Police and Border Guard Board (PPA) had applied for the detention of a family of six (parents and 4 children) in the detention centre, stating that there is a risk of escape. PPA based their evaluation on two grounds: the family did not apply for asylum immediately on the border; and earlier, they had applied for asylum in Russian Federation, but were denied. Estonian Human Rights Centre decided to represent the asylum seeker in court at their request and pointed out the circumstances according to which the detention was not justified. PPAs application had not taken into consideration the best interests and rights of children and furthermore had not taken into account neither Russia’s incompetence in asylum cases nor the unstable situation of asylum seekers, which may affect the precise moment for submitting the application for international protection.
Although the Refugee Convention states that the application for asylum must be submitted immediately, the term has a broader meaning practice. This means, among other things, that the speed of submitting the application is different in different situations and depends on the specific circumstances, e.g access to legal advice.
The Administrative Court stressed that detainment must be in conformity with the principle of proportionality and all important aspects related to the applicant of international protection must be taken into account on a case-by-case basis.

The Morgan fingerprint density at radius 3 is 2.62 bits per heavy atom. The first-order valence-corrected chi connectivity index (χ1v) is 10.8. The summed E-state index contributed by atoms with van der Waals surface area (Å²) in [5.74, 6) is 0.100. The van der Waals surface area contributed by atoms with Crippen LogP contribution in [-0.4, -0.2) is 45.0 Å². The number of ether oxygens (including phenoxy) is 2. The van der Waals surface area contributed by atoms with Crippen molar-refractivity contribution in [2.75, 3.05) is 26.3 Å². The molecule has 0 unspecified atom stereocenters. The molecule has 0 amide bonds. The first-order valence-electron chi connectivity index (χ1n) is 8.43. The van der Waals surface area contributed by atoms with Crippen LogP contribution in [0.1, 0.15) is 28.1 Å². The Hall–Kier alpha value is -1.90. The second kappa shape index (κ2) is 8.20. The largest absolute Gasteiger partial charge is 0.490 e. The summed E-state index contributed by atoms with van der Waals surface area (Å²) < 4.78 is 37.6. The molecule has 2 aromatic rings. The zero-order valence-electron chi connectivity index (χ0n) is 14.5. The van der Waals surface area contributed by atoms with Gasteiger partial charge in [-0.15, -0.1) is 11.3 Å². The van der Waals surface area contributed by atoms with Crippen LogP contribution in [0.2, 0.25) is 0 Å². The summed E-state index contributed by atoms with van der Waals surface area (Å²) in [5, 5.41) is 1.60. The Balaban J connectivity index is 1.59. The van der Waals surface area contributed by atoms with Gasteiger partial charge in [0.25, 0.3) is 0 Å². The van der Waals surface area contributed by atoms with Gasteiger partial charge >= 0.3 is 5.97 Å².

Detention must be the last measure, which is used only when other supervisory measures are not possible. When evaluating the proportionality of detention, the age of the persons is of particular importance. Four of the persons named in PPAs application were minors, the youngest being 1 year old and the oldest 9 years old.
The court found that children’s best interests are primary. In the case of minors, detention can only be justified by something exceptional, such as a serious threat to public order (suspicion of terrorism, a total inability to be separated from someone whose detention is unavoidable, etc.).
Estonian Human Rights Centre protects the rights of asylum seekers in cooperation with UNHCR.
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